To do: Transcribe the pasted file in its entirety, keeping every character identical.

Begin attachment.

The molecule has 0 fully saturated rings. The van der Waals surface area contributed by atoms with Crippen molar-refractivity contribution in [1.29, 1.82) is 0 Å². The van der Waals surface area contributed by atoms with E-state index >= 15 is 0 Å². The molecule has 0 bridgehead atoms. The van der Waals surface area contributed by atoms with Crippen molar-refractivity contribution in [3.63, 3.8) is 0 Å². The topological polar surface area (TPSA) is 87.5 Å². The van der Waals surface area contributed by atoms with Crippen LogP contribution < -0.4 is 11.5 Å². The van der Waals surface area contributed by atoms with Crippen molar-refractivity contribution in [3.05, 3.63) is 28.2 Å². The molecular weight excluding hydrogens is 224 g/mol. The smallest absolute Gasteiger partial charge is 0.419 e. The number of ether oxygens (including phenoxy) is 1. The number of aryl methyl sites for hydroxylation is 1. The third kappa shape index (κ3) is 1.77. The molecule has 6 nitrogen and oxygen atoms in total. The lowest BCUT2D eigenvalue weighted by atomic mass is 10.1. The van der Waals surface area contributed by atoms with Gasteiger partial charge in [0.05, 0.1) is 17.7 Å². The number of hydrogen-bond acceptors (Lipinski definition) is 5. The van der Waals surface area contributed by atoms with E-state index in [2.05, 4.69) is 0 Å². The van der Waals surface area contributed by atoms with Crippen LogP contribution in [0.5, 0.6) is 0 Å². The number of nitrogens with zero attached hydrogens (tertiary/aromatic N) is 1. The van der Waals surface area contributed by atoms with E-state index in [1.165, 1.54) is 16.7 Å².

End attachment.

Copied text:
The molecule has 0 fully saturated rings. The van der Waals surface area contributed by atoms with Crippen molar-refractivity contribution in [1.29, 1.82) is 0 Å². The van der Waals surface area contributed by atoms with E-state index >= 15 is 0 Å². The molecule has 0 bridgehead atoms. The van der Waals surface area contributed by atoms with Crippen molar-refractivity contribution in [3.63, 3.8) is 0 Å². The topological polar surface area (TPSA) is 87.5 Å². The van der Waals surface area contributed by atoms with Crippen LogP contribution < -0.4 is 11.5 Å². The van der Waals surface area contributed by atoms with Crippen molar-refractivity contribution in [3.05, 3.63) is 28.2 Å². The molecular weight excluding hydrogens is 224 g/mol. The smallest absolute Gasteiger partial charge is 0.419 e. The number of ether oxygens (including phenoxy) is 1. The number of aryl methyl sites for hydroxylation is 1. The third kappa shape index (κ3) is 1.77. The molecule has 6 nitrogen and oxygen atoms in total. The lowest BCUT2D eigenvalue weighted by atomic mass is 10.1. The van der Waals surface area contributed by atoms with Gasteiger partial charge in [0.05, 0.1) is 17.7 Å². The number of hydrogen-bond acceptors (Lipinski definition) is 5. The van der Waals surface area contributed by atoms with E-state index in [2.05, 4.69) is 0 Å². The van der Waals surface area contributed by atoms with Crippen LogP contribution in [0.5, 0.6) is 0 Å². The number of nitrogens with zero attached hydrogens (tertiary/aromatic N) is 1. The van der Waals surface area contributed by atoms with E-state index in [1.165, 1.54) is 16.7 Å².